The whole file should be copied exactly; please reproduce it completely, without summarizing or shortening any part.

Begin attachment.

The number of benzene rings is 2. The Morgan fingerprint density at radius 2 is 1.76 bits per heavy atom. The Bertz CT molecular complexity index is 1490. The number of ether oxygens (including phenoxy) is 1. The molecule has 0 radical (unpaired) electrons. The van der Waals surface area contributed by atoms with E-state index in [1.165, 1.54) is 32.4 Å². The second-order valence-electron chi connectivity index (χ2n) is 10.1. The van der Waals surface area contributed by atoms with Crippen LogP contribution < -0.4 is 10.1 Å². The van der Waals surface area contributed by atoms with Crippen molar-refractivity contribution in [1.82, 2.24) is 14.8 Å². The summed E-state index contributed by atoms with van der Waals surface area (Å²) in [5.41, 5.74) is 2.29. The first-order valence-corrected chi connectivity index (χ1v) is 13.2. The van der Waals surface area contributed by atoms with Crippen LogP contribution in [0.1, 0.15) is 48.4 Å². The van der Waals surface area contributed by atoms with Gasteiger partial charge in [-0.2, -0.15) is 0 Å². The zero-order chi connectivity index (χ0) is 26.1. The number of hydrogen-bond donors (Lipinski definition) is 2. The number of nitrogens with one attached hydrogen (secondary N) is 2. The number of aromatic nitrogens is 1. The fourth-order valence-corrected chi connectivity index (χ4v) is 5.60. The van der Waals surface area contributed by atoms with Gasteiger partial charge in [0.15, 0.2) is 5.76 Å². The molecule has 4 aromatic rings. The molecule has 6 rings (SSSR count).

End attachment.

The number of benzene rings is 2. The Morgan fingerprint density at radius 2 is 1.76 bits per heavy atom. The Bertz CT molecular complexity index is 1490. The number of ether oxygens (including phenoxy) is 1. The molecule has 0 radical (unpaired) electrons. The van der Waals surface area contributed by atoms with E-state index in [1.165, 1.54) is 32.4 Å². The second-order valence-electron chi connectivity index (χ2n) is 10.1. The van der Waals surface area contributed by atoms with Crippen LogP contribution < -0.4 is 10.1 Å². The van der Waals surface area contributed by atoms with Crippen molar-refractivity contribution in [1.82, 2.24) is 14.8 Å². The summed E-state index contributed by atoms with van der Waals surface area (Å²) in [5.41, 5.74) is 2.29. The first-order valence-corrected chi connectivity index (χ1v) is 13.2. The van der Waals surface area contributed by atoms with Crippen LogP contribution in [0.1, 0.15) is 48.4 Å². The van der Waals surface area contributed by atoms with Gasteiger partial charge in [-0.2, -0.15) is 0 Å². The zero-order chi connectivity index (χ0) is 26.1. The number of hydrogen-bond donors (Lipinski definition) is 2. The number of nitrogens with one attached hydrogen (secondary N) is 2. The number of aromatic nitrogens is 1. The fourth-order valence-corrected chi connectivity index (χ4v) is 5.60. The van der Waals surface area contributed by atoms with Gasteiger partial charge in [0.15, 0.2) is 5.76 Å². The molecule has 4 aromatic rings. The molecule has 6 rings (SSSR count).